The Public Transport Association of Canberra looks forward to Canberras first integrated public transport timetable
Transport Canberra today released the first integrated light rail and bus timetable for Canberra, which will commence in late April when light rail is also operational. The Public Transport Association of Canberra (PTCBR) are looking forward to its introduction, and its potential to increase access to public transport by more Canberrans than the current network.
PTCBR Chair Damien Haas said that “The benefits of the new network are in its greater reach, its complete redesign to take in newer suburbs, later running, much earlier starts, and extended Sunday evening services. The extended Sunday services will also benefit major events in Canberra held on public holidays, where many bus services finished at around 7PM.”
“The negatives include cuts to some areas such as to the Belconnen CIT, the ANU, the free City Loop.”
“There is also a continuing lack of integration with Queanbeyan where a simple extension of a rapid service into Queanbeyans main street could help both cities.” Mr Haas said.
Some areas are no longer served by buses as the stop distance has been increased from 400 metres to in some instances 800 metres. The PTCBR hope to see a rapid rollout of new bus stops with improved facilities such as covered shelters, realtime information displays and the ability for passengers to depart from the front and rear bus doors.
The PTCBR would also like to see future public transport links into Queanbeyan and nearby regional towns in NSW such as Googong, Jerrabomberra, Yass, Goulburn and Murrumbateman.
Mr Haas said that “Overall, the benefits far outweigh the negatives and as future stages of light rail are delivered, more bus kilometers will be released to increase local bus frequency. Passengers like the rapid bus network and frequency, and patronage in this area has driven the further development of rapid routes.”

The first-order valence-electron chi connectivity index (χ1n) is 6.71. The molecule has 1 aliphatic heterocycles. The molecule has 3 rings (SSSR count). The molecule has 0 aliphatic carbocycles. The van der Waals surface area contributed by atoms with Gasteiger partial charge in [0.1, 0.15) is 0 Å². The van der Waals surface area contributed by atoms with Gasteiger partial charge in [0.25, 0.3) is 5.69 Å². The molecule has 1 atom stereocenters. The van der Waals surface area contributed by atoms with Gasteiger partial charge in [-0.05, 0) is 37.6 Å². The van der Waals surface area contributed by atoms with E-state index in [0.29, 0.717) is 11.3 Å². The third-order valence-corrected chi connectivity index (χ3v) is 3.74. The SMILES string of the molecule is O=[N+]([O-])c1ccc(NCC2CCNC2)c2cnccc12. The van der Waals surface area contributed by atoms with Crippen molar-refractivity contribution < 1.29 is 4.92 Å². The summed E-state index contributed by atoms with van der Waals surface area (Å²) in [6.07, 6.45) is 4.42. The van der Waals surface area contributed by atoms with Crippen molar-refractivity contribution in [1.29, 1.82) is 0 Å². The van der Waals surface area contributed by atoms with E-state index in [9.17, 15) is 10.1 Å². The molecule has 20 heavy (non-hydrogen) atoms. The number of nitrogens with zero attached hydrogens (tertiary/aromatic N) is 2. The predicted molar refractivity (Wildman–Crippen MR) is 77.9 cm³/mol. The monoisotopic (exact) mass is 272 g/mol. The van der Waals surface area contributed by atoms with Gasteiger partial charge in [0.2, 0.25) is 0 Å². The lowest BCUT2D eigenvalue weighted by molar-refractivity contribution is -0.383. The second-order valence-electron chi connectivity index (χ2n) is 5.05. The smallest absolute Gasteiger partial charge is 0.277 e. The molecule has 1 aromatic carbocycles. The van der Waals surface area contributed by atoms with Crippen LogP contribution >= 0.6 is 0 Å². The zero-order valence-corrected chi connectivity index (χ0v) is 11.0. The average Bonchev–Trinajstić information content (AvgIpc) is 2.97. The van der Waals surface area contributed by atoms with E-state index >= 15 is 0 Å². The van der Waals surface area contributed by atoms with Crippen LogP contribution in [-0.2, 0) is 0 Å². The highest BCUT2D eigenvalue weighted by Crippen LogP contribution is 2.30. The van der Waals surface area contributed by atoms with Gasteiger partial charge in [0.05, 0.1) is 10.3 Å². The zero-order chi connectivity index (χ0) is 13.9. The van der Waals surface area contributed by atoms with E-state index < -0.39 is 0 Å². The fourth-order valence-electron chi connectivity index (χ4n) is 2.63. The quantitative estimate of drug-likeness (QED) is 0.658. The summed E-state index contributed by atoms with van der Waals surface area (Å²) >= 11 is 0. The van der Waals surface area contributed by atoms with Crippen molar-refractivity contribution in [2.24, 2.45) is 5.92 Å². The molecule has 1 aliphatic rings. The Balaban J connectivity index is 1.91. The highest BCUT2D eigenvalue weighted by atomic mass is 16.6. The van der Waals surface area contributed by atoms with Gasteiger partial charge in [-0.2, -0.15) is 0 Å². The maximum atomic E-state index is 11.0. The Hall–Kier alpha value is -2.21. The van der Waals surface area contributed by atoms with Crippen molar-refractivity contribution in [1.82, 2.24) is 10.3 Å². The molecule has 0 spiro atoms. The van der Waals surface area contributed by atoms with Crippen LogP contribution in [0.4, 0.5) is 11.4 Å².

The increased passenger capacity and frequency of light rail will be welcome on the Gungahlin rapid route, where rapid buses were no longer able to cope with passenger numbers experienced during peak hours.
Mr Haas also said that “The new network is a radical departure from decades old bus routes that Canberrans have become used to, and this will cause some disruption in peoples routines as they adjust to the new network. The benefits of more frequent rapid buses and light rail will become obvious as passengers get used to the new network”.
“The PTCBR were pleased to see Transport Canberra respond to feedback from the community and restore services to Hume and Campbell Park, and woudl like to see a similar limited service restored to Fairbairn, the ANU and the Bruce CIT.”
On the need to change buses to complete journeys, Mr Haas said that “While some passengers will need to change buses to get onto a rapid bus or light rail, to complete a journey, the increased frequency will mean that their overall journey times may be shorter than present.”
We encourage all passengers to look at the new timetable and routes, take advantage of the free month of bus and light rail use, and let Transport Canberra know how the new network works for them, and how it can be improved in the future.
The PTCBR expect that Transport Canberra will fine tune some parts of the network, in response to passenger feedback. Mr Haas said that he looked forward to stepping off a local bus and onto light rail at the end of April.
Damien Haas is the Chair of the Public Transport Association of Canberra, the Canberra regions peak public transport users lobby group.